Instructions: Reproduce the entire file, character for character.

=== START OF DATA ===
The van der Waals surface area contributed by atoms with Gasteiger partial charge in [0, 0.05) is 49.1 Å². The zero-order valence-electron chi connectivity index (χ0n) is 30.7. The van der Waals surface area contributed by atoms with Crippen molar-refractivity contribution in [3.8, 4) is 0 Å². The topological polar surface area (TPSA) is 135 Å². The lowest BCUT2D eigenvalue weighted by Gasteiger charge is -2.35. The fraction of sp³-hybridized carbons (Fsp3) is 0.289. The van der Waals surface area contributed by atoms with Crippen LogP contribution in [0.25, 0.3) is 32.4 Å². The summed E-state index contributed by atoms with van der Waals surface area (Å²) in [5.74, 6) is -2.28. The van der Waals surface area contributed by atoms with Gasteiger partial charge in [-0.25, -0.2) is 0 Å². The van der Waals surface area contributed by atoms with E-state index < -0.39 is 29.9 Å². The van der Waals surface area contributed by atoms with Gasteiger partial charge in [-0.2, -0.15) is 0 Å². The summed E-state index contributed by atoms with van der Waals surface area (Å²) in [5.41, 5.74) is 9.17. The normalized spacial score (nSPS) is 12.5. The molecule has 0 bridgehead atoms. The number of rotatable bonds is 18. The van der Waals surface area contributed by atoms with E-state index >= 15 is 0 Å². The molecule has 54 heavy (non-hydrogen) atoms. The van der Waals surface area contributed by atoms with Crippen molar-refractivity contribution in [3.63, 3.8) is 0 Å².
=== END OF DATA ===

The van der Waals surface area contributed by atoms with Gasteiger partial charge in [0, 0.05) is 49.1 Å². The zero-order valence-electron chi connectivity index (χ0n) is 30.7. The van der Waals surface area contributed by atoms with Crippen molar-refractivity contribution in [3.8, 4) is 0 Å². The topological polar surface area (TPSA) is 135 Å². The lowest BCUT2D eigenvalue weighted by Gasteiger charge is -2.35. The fraction of sp³-hybridized carbons (Fsp3) is 0.289. The van der Waals surface area contributed by atoms with Crippen LogP contribution in [0.25, 0.3) is 32.4 Å². The summed E-state index contributed by atoms with van der Waals surface area (Å²) in [5.74, 6) is -2.28. The van der Waals surface area contributed by atoms with Gasteiger partial charge in [-0.25, -0.2) is 0 Å². The van der Waals surface area contributed by atoms with E-state index < -0.39 is 29.9 Å². The van der Waals surface area contributed by atoms with Gasteiger partial charge in [-0.2, -0.15) is 0 Å². The summed E-state index contributed by atoms with van der Waals surface area (Å²) in [5.41, 5.74) is 9.17. The normalized spacial score (nSPS) is 12.5. The molecule has 0 bridgehead atoms. The number of rotatable bonds is 18. The van der Waals surface area contributed by atoms with E-state index >= 15 is 0 Å². The molecule has 54 heavy (non-hydrogen) atoms. The van der Waals surface area contributed by atoms with Crippen molar-refractivity contribution in [3.63, 3.8) is 0 Å².